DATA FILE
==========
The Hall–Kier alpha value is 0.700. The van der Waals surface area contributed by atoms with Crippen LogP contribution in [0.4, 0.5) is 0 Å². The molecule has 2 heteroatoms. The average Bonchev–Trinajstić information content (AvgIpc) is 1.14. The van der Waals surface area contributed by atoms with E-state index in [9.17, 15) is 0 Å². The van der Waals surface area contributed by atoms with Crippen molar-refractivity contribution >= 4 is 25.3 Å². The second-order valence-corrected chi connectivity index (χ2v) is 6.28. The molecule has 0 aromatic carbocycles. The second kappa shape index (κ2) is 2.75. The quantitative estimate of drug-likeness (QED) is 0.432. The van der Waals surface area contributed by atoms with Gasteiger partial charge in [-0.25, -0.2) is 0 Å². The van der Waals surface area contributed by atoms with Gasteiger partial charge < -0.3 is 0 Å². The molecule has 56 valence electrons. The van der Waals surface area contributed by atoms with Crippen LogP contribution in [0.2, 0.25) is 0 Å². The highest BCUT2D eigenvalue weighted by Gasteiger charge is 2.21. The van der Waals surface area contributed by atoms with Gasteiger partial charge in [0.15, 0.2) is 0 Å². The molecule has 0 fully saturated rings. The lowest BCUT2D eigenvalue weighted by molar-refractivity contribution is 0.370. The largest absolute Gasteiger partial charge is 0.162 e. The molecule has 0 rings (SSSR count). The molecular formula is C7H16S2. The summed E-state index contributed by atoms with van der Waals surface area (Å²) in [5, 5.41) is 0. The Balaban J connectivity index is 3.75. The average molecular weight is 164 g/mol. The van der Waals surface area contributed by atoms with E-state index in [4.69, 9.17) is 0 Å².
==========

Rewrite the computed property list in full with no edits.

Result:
The Hall–Kier alpha value is 0.700. The van der Waals surface area contributed by atoms with Crippen LogP contribution in [0.4, 0.5) is 0 Å². The molecule has 2 heteroatoms. The average Bonchev–Trinajstić information content (AvgIpc) is 1.14. The van der Waals surface area contributed by atoms with E-state index in [9.17, 15) is 0 Å². The van der Waals surface area contributed by atoms with Crippen molar-refractivity contribution >= 4 is 25.3 Å². The second-order valence-corrected chi connectivity index (χ2v) is 6.28. The molecule has 0 aromatic carbocycles. The second kappa shape index (κ2) is 2.75. The quantitative estimate of drug-likeness (QED) is 0.432. The van der Waals surface area contributed by atoms with Gasteiger partial charge in [-0.25, -0.2) is 0 Å². The van der Waals surface area contributed by atoms with Gasteiger partial charge < -0.3 is 0 Å². The molecule has 56 valence electrons. The van der Waals surface area contributed by atoms with Crippen LogP contribution in [0.2, 0.25) is 0 Å². The highest BCUT2D eigenvalue weighted by Gasteiger charge is 2.21. The van der Waals surface area contributed by atoms with Gasteiger partial charge in [0.15, 0.2) is 0 Å². The molecule has 0 fully saturated rings. The lowest BCUT2D eigenvalue weighted by molar-refractivity contribution is 0.370. The largest absolute Gasteiger partial charge is 0.162 e. The molecule has 0 rings (SSSR count). The molecular formula is C7H16S2. The summed E-state index contributed by atoms with van der Waals surface area (Å²) in [5, 5.41) is 0. The Balaban J connectivity index is 3.75. The average molecular weight is 164 g/mol. The van der Waals surface area contributed by atoms with E-state index in [4.69, 9.17) is 0 Å².